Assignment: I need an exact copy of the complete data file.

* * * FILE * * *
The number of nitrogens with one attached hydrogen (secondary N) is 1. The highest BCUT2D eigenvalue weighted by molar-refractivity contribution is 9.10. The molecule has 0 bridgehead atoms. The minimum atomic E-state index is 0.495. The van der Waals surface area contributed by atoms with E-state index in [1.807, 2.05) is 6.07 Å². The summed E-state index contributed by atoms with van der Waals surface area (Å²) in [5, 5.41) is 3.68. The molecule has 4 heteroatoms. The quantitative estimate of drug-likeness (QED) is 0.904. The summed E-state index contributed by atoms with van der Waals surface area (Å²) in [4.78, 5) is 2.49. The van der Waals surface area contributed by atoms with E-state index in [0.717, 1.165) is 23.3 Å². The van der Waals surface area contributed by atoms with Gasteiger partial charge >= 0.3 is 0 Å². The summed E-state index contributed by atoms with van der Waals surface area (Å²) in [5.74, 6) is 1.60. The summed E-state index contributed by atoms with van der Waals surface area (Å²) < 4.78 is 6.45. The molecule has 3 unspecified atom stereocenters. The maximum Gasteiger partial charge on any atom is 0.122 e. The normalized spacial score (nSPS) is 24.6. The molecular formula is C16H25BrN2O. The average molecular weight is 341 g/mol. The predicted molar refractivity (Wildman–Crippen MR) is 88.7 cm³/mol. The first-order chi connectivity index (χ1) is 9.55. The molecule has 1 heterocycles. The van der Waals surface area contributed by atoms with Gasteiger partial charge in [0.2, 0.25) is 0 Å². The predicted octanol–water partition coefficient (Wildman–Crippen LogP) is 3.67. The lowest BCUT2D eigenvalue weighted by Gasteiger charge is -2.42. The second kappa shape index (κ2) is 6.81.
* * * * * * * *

The number of nitrogens with one attached hydrogen (secondary N) is 1. The highest BCUT2D eigenvalue weighted by molar-refractivity contribution is 9.10. The molecule has 0 bridgehead atoms. The minimum atomic E-state index is 0.495. The van der Waals surface area contributed by atoms with E-state index in [1.807, 2.05) is 6.07 Å². The summed E-state index contributed by atoms with van der Waals surface area (Å²) in [5, 5.41) is 3.68. The molecule has 4 heteroatoms. The quantitative estimate of drug-likeness (QED) is 0.904. The summed E-state index contributed by atoms with van der Waals surface area (Å²) in [4.78, 5) is 2.49. The van der Waals surface area contributed by atoms with E-state index in [0.717, 1.165) is 23.3 Å². The van der Waals surface area contributed by atoms with Gasteiger partial charge >= 0.3 is 0 Å². The summed E-state index contributed by atoms with van der Waals surface area (Å²) in [5.74, 6) is 1.60. The summed E-state index contributed by atoms with van der Waals surface area (Å²) < 4.78 is 6.45. The molecule has 3 unspecified atom stereocenters. The maximum Gasteiger partial charge on any atom is 0.122 e. The normalized spacial score (nSPS) is 24.6. The molecular formula is C16H25BrN2O. The average molecular weight is 341 g/mol. The predicted molar refractivity (Wildman–Crippen MR) is 88.7 cm³/mol. The first-order chi connectivity index (χ1) is 9.55. The molecule has 1 heterocycles. The van der Waals surface area contributed by atoms with Gasteiger partial charge in [0.2, 0.25) is 0 Å². The predicted octanol–water partition coefficient (Wildman–Crippen LogP) is 3.67. The lowest BCUT2D eigenvalue weighted by Gasteiger charge is -2.42. The second kappa shape index (κ2) is 6.81.